One day this summer Debbie watched a white-breasted nuthatch pluck a safflower seed from a feeder and characteristically fly off with it in its bill. The bird landed on the trunk of a large white oak tree. Once there, the bird made a few modifications to the bark of the tree. Once the bird was satisfied with its handiwork, it wedged the seed in the cavity it had created and flew away.

       This was the first time Debbie have ever seen a white-breasted nuthatch engage in this fascinating behavior.

       What a great sighting!

       Keep your eyes peeled, a white-breasted nuthatch, or some other bird, may be caching seeds in your backyard right now.


        I honestly believe that the enjoyment we all receive from watching wildlife is greatly enhanced by simply sharing our sightings with others.  This concept was recently reinforced when I gave a talk about hummingbirds to the Southern Wings Birding Club in Lawrenceville.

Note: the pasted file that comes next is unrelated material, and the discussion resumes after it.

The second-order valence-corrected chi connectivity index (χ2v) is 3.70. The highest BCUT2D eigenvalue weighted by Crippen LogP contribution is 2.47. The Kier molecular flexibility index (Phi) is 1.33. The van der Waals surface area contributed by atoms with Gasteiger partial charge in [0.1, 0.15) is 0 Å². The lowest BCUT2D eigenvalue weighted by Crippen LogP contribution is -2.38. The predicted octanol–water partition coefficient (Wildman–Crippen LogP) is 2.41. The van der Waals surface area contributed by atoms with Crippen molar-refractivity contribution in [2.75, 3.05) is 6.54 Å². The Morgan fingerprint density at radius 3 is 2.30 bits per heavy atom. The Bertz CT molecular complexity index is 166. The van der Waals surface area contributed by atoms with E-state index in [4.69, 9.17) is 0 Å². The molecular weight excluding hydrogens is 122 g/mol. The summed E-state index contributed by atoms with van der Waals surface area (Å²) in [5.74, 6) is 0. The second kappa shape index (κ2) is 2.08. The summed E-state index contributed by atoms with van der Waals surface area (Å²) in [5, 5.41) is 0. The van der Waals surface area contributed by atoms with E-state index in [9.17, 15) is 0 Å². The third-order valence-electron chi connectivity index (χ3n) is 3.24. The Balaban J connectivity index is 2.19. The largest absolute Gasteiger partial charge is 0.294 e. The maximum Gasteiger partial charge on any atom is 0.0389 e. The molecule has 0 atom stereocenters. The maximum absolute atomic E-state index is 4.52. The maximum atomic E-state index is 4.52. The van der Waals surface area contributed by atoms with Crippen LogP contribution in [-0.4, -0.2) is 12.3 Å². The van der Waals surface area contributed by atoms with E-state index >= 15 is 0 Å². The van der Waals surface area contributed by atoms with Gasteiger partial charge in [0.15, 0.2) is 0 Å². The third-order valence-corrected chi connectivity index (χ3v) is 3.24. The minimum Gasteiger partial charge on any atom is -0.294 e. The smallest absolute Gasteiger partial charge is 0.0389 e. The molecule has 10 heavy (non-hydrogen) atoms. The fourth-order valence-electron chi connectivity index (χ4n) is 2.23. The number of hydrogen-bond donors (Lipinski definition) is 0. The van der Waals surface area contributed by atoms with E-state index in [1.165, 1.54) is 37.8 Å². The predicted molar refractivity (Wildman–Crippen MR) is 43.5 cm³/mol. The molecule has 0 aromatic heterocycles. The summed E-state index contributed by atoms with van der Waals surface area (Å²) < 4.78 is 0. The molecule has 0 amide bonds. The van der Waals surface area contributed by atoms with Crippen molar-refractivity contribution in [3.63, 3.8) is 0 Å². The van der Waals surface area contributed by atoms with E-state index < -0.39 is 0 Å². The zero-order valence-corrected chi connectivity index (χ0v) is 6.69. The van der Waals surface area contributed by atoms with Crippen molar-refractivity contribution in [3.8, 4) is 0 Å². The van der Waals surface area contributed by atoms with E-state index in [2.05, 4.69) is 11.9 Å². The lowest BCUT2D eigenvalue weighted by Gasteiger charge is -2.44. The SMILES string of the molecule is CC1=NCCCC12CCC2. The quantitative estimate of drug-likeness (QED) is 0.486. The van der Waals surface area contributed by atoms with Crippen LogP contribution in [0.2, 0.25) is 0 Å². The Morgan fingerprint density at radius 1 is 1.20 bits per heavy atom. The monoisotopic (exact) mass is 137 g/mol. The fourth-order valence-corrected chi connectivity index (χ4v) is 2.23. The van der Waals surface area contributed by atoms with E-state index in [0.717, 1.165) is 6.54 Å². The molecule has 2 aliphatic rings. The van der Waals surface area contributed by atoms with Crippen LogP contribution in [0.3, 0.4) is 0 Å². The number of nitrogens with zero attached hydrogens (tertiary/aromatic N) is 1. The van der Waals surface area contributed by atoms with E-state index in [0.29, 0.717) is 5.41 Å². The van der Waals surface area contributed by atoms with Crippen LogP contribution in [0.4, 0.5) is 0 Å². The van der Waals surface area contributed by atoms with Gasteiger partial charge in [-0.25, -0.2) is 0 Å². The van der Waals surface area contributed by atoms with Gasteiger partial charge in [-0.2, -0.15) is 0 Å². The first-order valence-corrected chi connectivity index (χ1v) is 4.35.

After I made my presentation, the club’s president asked all present to share some of the fascinating sightings they had made since their last meeting.  He made sure everyone had a chance to contribute by asking each member, in turn, to contribute to the conversation. 

       A few people talked about the birds they had seen on recent trips to far off locations in quest of adding birds to their life lists.  As these folks described seeing such unusual species as red-necked phalaropes, I am sure I was not alone in hoping that one day I too would be able to make a similar trek.

       While such reports were thoroughly fascinating, what impressed me most was the fact that everyone was eager to tell stories about the birds they see on a daily basis in or nearby their own backyards.